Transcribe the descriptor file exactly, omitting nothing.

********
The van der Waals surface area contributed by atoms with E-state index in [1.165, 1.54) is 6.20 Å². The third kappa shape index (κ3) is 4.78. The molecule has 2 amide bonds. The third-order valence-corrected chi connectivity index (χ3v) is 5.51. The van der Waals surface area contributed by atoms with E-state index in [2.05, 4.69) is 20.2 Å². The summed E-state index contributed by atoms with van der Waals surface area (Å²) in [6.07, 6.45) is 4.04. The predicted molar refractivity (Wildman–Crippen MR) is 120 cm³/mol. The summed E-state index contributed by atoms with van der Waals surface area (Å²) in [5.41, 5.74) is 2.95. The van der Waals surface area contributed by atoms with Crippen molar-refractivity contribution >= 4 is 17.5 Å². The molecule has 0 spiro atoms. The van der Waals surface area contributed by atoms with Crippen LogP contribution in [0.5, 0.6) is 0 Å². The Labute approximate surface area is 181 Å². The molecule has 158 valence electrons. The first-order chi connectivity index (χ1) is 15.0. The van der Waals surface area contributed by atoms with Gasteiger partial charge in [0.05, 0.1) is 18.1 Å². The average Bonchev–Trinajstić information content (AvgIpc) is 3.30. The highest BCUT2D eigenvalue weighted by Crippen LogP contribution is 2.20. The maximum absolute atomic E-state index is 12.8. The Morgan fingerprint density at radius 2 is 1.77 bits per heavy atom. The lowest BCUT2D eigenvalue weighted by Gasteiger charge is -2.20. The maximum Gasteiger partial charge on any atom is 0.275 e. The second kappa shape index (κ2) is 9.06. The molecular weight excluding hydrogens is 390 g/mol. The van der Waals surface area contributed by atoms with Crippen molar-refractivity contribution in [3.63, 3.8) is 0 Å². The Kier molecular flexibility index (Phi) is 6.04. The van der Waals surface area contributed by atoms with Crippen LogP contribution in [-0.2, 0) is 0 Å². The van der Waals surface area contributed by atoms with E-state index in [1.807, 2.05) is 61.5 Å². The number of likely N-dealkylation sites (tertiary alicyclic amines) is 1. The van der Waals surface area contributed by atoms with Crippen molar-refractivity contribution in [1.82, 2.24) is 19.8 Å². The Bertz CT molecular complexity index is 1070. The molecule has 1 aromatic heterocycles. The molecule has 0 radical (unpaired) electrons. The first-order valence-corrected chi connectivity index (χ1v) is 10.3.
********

The van der Waals surface area contributed by atoms with E-state index in [1.165, 1.54) is 6.20 Å². The third kappa shape index (κ3) is 4.78. The molecule has 2 amide bonds. The third-order valence-corrected chi connectivity index (χ3v) is 5.51. The van der Waals surface area contributed by atoms with E-state index in [2.05, 4.69) is 20.2 Å². The summed E-state index contributed by atoms with van der Waals surface area (Å²) in [6.07, 6.45) is 4.04. The predicted molar refractivity (Wildman–Crippen MR) is 120 cm³/mol. The summed E-state index contributed by atoms with van der Waals surface area (Å²) in [5.41, 5.74) is 2.95. The van der Waals surface area contributed by atoms with Crippen molar-refractivity contribution >= 4 is 17.5 Å². The molecule has 0 spiro atoms. The van der Waals surface area contributed by atoms with Crippen LogP contribution in [0.5, 0.6) is 0 Å². The Labute approximate surface area is 181 Å². The molecule has 158 valence electrons. The first-order chi connectivity index (χ1) is 15.0. The van der Waals surface area contributed by atoms with Gasteiger partial charge in [0.05, 0.1) is 18.1 Å². The average Bonchev–Trinajstić information content (AvgIpc) is 3.30. The highest BCUT2D eigenvalue weighted by Crippen LogP contribution is 2.20. The maximum absolute atomic E-state index is 12.8. The Morgan fingerprint density at radius 2 is 1.77 bits per heavy atom. The lowest BCUT2D eigenvalue weighted by Gasteiger charge is -2.20. The maximum Gasteiger partial charge on any atom is 0.275 e. The second kappa shape index (κ2) is 9.06. The molecular weight excluding hydrogens is 390 g/mol. The van der Waals surface area contributed by atoms with Crippen molar-refractivity contribution in [3.63, 3.8) is 0 Å². The Kier molecular flexibility index (Phi) is 6.04. The van der Waals surface area contributed by atoms with Crippen LogP contribution in [-0.2, 0) is 0 Å². The van der Waals surface area contributed by atoms with E-state index in [1.807, 2.05) is 61.5 Å². The number of likely N-dealkylation sites (tertiary alicyclic amines) is 1. The van der Waals surface area contributed by atoms with Crippen molar-refractivity contribution in [1.82, 2.24) is 19.8 Å². The Bertz CT molecular complexity index is 1070. The molecule has 1 aromatic heterocycles. The molecule has 0 radical (unpaired) electrons. The first-order valence-corrected chi connectivity index (χ1v) is 10.3.